The Swiss mountains and slow recovery

The Swiss mountains and slow recovery
Seewis, Swiss mountains

I saw the Swiss Alps in January 2019 from my window during my rehabilitation in the Swiss mountains. I was sent there to help with my recovery from a sudden ascending aorta dissection. When I first arrived after a more than 2 week hospital stay where the doctors had saved my life, I was still incredibly weak.

I had no desire to participate in the offered get-fit again programme and it was incredibly hard for me to even walk up the few stairs to reach the prescribed cycling class or the muscle coordination trainings across the building.  The worst were the daily outings, walking with a group of other patients. Many were older than me – but a lot fitter – most having suffered a heart attack or other heart condition. But they seemed to be recovering much faster and were able to walk much better and longer than me, and that already shortly after their arrival!

The bus which always accompanied our walks often needed to be called only for me to pick me up because I was exhausted or too slow to keep up. I was always so glad to be back in my room again with nothing to do – at least for a while. Today, after many months, it seems unreal for me to think back to this time when even getting up from my bed, holding my chest, was hard and required all of my strength.

I felt rather alone…

At the time, during my stay at the rehabilitation centre in the Swiss mountains, I was the only person who had suffered an ascending aorta rupture. Even though, it is a centre specialised in heard and other coronary related conditions, they rarely get people in after an aorta rupture so close to the heart.  I pretty much felt alone as even the nurses, even though very empathetic, were not sure about my condition after the surgery and the recovery phase. As I had been very fit and active on my road bike before, I was put in all the regular classes and they were very demanding for me.

From my room window, I had a view of the mountains and as it was winter, they were all white and the little village I stayed in, halfway up on a mountain, was covered by a thick layer of snow.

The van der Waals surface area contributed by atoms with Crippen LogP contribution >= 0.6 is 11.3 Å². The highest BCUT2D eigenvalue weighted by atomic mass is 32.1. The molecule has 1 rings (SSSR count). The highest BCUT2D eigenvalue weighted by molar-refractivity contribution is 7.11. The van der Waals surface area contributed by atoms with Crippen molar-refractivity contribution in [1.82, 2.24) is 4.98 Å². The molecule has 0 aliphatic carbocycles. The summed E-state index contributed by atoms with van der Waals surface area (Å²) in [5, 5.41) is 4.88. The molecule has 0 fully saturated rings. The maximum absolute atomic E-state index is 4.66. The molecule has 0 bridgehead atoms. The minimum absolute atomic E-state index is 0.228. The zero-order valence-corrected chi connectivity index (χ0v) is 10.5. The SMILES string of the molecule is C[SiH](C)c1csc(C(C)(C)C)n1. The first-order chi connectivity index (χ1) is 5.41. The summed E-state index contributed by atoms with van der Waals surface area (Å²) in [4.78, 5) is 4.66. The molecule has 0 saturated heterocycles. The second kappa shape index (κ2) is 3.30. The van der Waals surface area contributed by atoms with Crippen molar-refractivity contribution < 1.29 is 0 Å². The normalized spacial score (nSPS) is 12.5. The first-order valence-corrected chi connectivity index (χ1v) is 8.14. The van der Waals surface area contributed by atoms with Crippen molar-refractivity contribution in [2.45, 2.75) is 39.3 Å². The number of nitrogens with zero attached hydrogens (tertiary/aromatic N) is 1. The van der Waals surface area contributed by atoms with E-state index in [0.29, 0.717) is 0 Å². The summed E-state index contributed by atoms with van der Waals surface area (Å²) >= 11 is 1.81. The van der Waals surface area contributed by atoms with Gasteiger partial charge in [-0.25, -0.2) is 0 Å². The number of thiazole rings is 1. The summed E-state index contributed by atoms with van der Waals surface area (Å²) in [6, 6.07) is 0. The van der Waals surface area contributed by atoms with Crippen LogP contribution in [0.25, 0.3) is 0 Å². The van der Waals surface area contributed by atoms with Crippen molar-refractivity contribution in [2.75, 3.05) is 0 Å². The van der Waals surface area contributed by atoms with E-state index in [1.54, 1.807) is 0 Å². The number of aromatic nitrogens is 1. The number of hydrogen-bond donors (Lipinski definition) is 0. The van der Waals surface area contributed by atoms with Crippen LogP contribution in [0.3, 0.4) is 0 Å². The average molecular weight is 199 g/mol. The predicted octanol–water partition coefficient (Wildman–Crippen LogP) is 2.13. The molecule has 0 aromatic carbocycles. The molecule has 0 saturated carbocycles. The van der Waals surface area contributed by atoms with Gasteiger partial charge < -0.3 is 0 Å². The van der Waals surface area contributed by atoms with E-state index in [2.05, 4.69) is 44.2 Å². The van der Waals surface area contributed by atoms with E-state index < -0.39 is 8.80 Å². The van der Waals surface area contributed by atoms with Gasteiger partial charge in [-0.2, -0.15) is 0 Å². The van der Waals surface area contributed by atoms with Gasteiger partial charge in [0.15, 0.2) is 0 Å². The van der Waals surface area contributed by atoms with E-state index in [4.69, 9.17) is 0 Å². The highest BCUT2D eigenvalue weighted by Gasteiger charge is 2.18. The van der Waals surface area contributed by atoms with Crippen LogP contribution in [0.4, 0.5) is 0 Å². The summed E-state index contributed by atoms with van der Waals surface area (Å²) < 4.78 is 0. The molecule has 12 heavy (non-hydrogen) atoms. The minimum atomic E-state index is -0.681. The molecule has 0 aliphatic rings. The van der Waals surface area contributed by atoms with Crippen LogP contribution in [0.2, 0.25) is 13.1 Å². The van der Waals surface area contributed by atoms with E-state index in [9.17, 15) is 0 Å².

Looking at mountains now, I am always reminded of this initial time spent in this little mountain village after the hospital stay and of my early months of recovery. I stayed there for a little over 4 weeks and made some progress during this time but the weakness still persisted even after I had returned back home.

During the entire time at the rehabilitation centre, I needed to wear a chest harness, which was fitted tightly around my chest so that the chest bones were pressed together and could heal. The surgeons had used 7 little wires to fit and hold the chest bones together and they are still there. Initially, apart from the pain it caused,  I needed to be very careful when coughing and sneezing and needed to literally hold on to my chest, arms crossed over it, when this happened.

The worst was, I did not recognise my body anymore and had lost all confidence in it. It had become a stranger, feeling stiff, particularly in the chest and shoulder area and could not be trusted. Any kind of movement was painful in the beginning and I would be afraid that the sutures and wires might burst again. I tried to walk and sit straight but this alone was difficult and painful.

Slow improvements…

The first sign that I was actually getting a little better came when I looked outside and could actually appreciate the beautiful snowy scenery and the high and snow-covered mountains.

Another sign was that I started to care about the food I ate and started to complain that the food was not wholesome enough and that the vegetarian dishes were sometimes tasteless.

Then, after 4 weeks, the time came when the doctors discussed with me to have me discharged. I was extremely scared. Suddenly, there would be no support any more. This would mean that I would have to learn to be alone in my apartment without any immediate help, should I need it.

So far, I had been able to press the emergency button and a nurse would come during my frequent nightly panic attacks when the blood pressure would suddenly rise to very high levels and I would wake up from my heart pounding and my head almost bursting from heat. My panic would increase with the blood pressure rising because during the healing phase, the too high blood pressure on the artificial piece of aorta that had been put in could potentially cause it to rupture and that would have killed me.

My fear was unfortunately justified and I felt in real danger with an unpredictable blood pressure that did not seem to respond well to the various medication that was tried on me to control it. It made me feel extremely helpless. I was now dependent entirely on medication to keep my blood pressure in check and my body had given me so far no indication that I could trust it again

Every time, there was an unusual pain or feeling in my body, I would get very worried and from that, more often than not, the blood pressure would start to rise again. This was my overall condition when it was decided that I was stable enough and had reached the minimum level of fitness to be able to go home.

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